This is why the patristics do not distinguish between justification and sanctification in the Sacraments ... Baptism & the Lord's Supper are both the Sacraments of Justification & Sanctification.

    And not only does the fruit does not and cannot outcompete the tree in size and stature and the fact that it depends on the tree and the tree alone, just like the tree, the whole fruit is contained in seed that gives birth to the tree itself.

    Hence, sanctification is nothing else than the *justified* life.

    1. I don't think that those advocating the separation are saying that they have nothing to do with each other. I certainly am not.

      But I don't understand how we can say the sanctified life does not represent progress. To some degree, it most certainly does.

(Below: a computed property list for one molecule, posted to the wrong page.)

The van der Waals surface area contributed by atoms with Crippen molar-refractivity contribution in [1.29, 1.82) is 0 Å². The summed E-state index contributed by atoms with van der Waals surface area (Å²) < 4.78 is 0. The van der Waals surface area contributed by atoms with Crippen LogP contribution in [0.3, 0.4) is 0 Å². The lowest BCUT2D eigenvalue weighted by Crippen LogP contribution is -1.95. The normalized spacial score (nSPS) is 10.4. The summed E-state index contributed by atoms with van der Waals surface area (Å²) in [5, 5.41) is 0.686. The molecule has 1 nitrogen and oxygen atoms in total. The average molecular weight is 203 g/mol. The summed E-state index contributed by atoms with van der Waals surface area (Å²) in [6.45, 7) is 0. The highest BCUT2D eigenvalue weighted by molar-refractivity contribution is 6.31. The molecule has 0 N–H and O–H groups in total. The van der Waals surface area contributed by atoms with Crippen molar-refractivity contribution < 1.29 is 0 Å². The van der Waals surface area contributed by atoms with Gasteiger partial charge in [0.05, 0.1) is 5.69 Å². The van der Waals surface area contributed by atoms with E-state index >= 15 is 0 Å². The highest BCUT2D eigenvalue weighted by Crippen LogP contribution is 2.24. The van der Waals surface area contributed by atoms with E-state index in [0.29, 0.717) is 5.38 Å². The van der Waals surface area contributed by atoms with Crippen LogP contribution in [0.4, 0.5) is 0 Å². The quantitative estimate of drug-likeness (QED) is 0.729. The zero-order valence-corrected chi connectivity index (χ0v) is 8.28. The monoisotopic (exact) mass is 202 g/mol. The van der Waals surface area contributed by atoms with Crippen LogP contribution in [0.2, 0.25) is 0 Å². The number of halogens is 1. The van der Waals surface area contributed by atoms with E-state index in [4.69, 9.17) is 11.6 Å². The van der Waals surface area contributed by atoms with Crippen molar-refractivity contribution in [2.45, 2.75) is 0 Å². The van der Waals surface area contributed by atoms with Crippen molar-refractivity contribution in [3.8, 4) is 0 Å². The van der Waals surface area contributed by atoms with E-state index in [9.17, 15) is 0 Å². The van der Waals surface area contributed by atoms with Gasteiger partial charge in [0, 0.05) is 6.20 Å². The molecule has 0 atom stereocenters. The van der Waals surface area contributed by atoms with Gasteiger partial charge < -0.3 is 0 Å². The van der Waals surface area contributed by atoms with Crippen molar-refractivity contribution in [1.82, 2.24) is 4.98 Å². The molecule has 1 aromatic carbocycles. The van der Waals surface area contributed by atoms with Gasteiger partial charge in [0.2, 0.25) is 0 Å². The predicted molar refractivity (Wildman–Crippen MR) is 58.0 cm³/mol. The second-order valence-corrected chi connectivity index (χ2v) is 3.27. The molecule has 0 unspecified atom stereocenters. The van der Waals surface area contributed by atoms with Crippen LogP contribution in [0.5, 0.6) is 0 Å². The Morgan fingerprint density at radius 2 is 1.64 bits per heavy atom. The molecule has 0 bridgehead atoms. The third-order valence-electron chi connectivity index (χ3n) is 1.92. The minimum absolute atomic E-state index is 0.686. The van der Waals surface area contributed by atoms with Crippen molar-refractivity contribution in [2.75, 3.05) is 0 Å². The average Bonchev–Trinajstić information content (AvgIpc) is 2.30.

Let's talk about my example from above: the person watching porn does not think that there is anything wrong with that. They he learns there is something wrong with it. Then he desires to stop watching but he does not. Then he does stop watching. Then he begins to tell people about the dangers of porn.

      Now that is progression. Is the person less of a sinner? Well, no, not really. He might struggle with pride now instead of lust now. He might have an even greater realization of his sinful nature.

      But when he is by himself, he doesn't watch porn any more. That improves his relationship with his spouse, kids, etc. It is a good thing.

      That is the sort of thing that Paul is looking to do with his exhortations. Why exhort a good tree? Cause we are not trees, we are people, and we do have a battle within us of good and evil. And practical guidelines to help us avoid sin ought to be welcomed and not pretended as though they are not needed.

      Sanctification is the justified life. But it is also learning how to live that justified life.